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Communication and Medicine

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Commentary 1. ‘Telling the truth about genomics’: Hype and hope

Paula Boddington
Published Online: 2006-06-19 | DOI: https://doi.org/10.1515/CAM.2006.009

Abstract

Ruth Chadwick's piece covers a great deal of thought-provoking ground. She considers that one reason why genomics science has attracted much interest in public engagement is because of its relations to Kant's three basic questions of philosophy: What can I know? What ought I do? What may I hope? With the last question especially, Chadwick argues that there is a potentially large role for public engagement, and suggests that genomics science might develop its own distinct service ideal, springing from a conception of the good that is internal to it.

About the article

Paula Boddington

Paula Boddington is Senior Research Fellow at the Institute of Medical Genetics at Cardiff University. She is a philosopher with interests in medical ethics and the philosophy of medicine currently working on two Wellcome Trust-funded research projects examining the communication of genetic information, and the explanation of common complex disorders in science and in policy.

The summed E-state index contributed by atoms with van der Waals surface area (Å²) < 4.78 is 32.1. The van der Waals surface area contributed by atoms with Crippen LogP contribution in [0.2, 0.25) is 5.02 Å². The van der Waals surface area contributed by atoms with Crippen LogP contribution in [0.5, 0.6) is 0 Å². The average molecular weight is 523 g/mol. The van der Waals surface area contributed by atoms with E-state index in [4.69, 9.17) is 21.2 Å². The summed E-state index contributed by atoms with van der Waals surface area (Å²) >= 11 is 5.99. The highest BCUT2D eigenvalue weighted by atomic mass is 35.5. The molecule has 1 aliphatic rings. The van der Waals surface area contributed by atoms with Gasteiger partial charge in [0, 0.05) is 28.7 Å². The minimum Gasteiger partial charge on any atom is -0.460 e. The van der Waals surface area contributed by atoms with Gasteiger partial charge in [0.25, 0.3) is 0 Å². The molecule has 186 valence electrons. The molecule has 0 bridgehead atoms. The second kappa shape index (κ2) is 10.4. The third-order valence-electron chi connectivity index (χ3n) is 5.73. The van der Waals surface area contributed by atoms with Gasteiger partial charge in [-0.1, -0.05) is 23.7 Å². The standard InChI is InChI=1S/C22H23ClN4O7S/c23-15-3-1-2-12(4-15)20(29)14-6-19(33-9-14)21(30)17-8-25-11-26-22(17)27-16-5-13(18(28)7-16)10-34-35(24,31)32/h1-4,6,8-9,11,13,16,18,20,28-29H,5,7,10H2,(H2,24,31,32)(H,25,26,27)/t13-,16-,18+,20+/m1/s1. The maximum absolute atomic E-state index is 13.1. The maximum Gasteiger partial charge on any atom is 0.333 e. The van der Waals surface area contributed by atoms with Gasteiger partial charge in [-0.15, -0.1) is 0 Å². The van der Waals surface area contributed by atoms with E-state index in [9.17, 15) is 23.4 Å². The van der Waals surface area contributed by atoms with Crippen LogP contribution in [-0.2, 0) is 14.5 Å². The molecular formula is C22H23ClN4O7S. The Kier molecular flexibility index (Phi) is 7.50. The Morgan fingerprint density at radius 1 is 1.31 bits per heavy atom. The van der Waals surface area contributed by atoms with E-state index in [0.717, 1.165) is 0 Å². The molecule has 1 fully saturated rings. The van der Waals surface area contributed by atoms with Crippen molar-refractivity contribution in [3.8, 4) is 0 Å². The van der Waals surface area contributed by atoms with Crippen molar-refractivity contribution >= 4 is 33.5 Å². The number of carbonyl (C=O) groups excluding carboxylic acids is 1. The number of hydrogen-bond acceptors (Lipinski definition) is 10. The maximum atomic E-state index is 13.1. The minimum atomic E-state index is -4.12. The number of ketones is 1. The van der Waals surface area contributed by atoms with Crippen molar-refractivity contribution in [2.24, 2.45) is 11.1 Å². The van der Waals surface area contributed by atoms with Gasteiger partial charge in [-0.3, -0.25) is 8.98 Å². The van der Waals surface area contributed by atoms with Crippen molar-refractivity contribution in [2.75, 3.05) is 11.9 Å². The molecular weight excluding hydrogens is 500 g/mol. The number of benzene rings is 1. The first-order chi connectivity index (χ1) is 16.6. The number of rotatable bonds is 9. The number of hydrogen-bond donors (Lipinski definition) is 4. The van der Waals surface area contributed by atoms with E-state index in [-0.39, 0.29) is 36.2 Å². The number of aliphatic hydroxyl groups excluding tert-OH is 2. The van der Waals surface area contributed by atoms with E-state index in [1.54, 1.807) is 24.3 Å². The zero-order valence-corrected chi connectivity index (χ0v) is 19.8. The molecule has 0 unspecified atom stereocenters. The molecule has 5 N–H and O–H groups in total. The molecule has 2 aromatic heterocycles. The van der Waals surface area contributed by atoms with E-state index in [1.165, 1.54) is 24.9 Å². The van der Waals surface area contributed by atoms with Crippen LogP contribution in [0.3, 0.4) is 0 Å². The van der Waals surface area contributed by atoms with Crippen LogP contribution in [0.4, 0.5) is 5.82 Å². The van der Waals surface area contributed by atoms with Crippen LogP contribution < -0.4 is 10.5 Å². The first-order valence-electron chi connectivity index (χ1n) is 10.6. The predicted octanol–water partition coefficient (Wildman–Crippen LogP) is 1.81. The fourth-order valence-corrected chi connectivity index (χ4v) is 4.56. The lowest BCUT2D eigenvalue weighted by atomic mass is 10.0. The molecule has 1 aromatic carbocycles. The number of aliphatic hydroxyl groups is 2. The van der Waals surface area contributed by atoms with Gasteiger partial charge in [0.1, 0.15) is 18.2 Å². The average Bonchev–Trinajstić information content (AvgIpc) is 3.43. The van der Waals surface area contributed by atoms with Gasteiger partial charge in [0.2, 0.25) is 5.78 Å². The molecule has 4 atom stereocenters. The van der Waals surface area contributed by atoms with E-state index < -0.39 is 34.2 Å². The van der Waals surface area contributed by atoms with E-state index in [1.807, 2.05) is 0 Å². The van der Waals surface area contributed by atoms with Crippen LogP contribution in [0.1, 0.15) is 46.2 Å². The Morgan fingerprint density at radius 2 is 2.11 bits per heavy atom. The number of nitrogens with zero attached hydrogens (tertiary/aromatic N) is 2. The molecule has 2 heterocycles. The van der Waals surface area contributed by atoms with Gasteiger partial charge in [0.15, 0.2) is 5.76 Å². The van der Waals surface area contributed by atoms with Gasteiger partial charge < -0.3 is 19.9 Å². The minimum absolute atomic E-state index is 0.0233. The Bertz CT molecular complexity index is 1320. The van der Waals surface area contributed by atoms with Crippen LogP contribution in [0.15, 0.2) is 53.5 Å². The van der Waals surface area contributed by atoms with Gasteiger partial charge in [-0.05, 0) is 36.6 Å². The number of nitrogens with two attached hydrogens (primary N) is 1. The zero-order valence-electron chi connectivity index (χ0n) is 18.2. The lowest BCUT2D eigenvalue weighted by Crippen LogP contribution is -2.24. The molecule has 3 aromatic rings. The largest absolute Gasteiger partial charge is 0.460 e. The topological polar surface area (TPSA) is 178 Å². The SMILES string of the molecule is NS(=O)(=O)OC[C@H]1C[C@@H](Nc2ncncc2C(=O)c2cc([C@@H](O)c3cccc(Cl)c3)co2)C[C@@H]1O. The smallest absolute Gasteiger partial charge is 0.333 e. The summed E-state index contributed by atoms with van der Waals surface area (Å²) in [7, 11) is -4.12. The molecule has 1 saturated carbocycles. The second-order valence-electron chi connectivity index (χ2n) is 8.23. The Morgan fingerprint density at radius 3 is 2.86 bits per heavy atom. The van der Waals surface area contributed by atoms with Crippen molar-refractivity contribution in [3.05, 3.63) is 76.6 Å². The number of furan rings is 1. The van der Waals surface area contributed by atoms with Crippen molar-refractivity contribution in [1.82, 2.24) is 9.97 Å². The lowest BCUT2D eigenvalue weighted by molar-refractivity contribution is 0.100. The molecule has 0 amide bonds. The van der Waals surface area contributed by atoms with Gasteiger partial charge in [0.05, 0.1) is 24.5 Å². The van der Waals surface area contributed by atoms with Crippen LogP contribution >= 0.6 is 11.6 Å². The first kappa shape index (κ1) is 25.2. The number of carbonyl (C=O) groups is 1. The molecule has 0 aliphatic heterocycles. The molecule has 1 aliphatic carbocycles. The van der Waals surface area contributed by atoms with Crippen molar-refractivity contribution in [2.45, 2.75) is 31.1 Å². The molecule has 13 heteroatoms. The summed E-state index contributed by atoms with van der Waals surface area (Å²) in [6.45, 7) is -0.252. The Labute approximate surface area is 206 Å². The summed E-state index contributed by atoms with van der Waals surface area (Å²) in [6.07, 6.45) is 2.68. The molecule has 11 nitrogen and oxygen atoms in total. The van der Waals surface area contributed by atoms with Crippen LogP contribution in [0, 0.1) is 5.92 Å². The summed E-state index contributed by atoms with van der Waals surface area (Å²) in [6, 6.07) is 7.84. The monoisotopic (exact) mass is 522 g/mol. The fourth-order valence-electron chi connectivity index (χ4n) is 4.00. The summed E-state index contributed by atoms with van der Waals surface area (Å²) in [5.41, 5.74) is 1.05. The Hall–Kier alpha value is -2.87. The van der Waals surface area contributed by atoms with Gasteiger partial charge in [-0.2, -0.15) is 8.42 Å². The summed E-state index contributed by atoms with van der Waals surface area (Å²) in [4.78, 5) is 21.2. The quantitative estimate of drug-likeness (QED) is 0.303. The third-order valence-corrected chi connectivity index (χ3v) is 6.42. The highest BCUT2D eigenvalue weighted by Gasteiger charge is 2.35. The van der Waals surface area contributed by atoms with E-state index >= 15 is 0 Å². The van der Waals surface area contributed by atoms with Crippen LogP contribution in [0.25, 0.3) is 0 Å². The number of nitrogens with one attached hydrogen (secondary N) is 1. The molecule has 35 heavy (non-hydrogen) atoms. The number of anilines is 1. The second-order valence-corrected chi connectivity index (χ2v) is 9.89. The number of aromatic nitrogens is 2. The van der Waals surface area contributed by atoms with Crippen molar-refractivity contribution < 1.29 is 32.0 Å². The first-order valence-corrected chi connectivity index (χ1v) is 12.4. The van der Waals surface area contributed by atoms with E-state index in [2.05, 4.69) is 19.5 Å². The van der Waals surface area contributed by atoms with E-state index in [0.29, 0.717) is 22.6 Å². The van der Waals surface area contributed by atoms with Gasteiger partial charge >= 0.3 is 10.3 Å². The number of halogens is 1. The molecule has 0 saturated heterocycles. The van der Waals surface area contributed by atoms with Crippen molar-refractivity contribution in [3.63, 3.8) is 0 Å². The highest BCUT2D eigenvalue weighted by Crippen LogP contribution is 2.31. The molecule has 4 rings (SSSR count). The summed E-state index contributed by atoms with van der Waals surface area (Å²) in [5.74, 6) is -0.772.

1Address for correspondence: CESAGen, 6 Museum Place, Cardiff University, Cardiff CF10 3BG, UK.


Published Online: 2006-06-19

Published in Print: 2006-05-01


Citation Information: Communication & Medicine, Volume 3, Issue 1, Pages 93–94, ISSN (Online) 1613-3625, ISSN (Print) 1612-1783, DOI: https://doi.org/10.1515/CAM.2006.009.

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[1]
Ruth Chadwick
Communication Medicine, 2006, Volume 3, Number 1, Page 99

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